A biplane pilot who had missed flying in WWI takes up barnstorming and later a movie career in his quest for the glory he had missed, eventually getting a chance to prove himself in a film ... See full summary »
A mountain man who wishes to live the life of a hermit becomes the unwilling object of a long vendetta by the Crow tribe and proves to be a match for their warriors in single combat on the early frontier.
In 1909, when young Paiute Indian Willie Boy returns to his California reservation to be with Lola, whose father disapproves of him, a killing in self defense takes place, triggering a massive man hunt for Willie.
When the new warden comes in disguised as an inmate, he sees firsthand all the corruption and scams the guards and prison officials are running. When he reveals himself and starts to implement reforms to stop the corruption, the local business community, who had been benefiting from the scams, fights back, and the corrupt prison system starts making political trouble for the new warden.Written by
Brian W Martz <B.Martz@Genie.com>
The 1980 Robert Redford movie Brubaker (1980) is a prison movie. In the same 1980 year of release, the Australian prison picture 'Stir!' (1980) co-starred actor Dennis Miller who portrayed a character called "Redford". See more »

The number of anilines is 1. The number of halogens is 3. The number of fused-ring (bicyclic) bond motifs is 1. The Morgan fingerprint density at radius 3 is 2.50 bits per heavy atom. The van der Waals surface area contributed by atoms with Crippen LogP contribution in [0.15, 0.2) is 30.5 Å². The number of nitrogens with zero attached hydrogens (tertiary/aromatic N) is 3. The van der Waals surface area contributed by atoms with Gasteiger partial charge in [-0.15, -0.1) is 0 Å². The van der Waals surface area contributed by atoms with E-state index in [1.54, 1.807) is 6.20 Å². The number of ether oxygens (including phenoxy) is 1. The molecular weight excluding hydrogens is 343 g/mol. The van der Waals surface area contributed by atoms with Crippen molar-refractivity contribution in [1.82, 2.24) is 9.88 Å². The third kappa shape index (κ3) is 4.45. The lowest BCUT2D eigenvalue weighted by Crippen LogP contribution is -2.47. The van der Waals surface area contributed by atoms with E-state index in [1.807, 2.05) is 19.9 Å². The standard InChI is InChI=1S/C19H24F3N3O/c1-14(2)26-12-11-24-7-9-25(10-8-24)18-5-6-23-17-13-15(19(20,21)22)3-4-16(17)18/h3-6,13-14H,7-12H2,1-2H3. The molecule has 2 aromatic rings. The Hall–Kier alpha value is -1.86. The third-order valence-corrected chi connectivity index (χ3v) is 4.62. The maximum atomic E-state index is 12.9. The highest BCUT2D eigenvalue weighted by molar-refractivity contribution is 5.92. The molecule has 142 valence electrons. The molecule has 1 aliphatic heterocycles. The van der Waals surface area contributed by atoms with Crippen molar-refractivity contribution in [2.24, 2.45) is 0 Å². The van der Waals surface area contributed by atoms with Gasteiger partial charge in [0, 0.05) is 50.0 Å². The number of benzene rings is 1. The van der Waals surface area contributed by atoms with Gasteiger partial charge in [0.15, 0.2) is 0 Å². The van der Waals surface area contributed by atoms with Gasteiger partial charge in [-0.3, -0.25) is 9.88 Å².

The movie supposedly takes place in Arkansas (although this is never explicitly stated, it is clearly indicated to be in the South, and likely near Texas and Louisiana). However, on the vehicles you can clearly see the OHIO license plates displayed. The movie was filmed about 3 miles west of Junction City, Ohio. See more »
Let's just take a little bit off around the ears.
[hands barber $2]
Costs five to get you no haircut now, Zaranska. Two only gets you a crew-cut.
Fuck, I could use this on a bed.
It'll all come off then. Maybe an ear with it.
What's it be, my man?
[hands barber $5]
Leave the ears.
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My belated two cents worth: The movie is based on the book, "Accomplises to the Crime: The Arkansas Prison Scandal," by Tom Murton. Tom was my roommate at Oklahoma A&M (now OK State U). I have discussed the film with Tom and read official State Police reports of the information on which the story dwells. The first few minutes when Robert Redford goes into the prison incognito was a device to inform the audience of conditions. The remainder of the film is factual, although embellished at points for audience interest. Redford did an outstanding performance representing Murton. At times I could almost believe that it was Murton standing there! Murton was advised by Governor Rockefeller that he had 48 hours to leave Arkansas or be charged with grave robbing. Official reason: lack of qualifications. How much does it take to qualify? Murton got a BS in Agriculture at A&M, and a Dr of Criminology at U Cal, Berkeley, was a Dept Marshal and had 20 years experience in corrections. Murton kept his sense of humor, keeping count of applications declined (he was "too controversial") for similar work (43 at last count), and remarked that one day another system would be so corrupt to demand his services. He died after teaching at Southern Illinois, U of Hawaii, and even his alma mater in Oklahoma. Waste of talent of a brilliant penologist.
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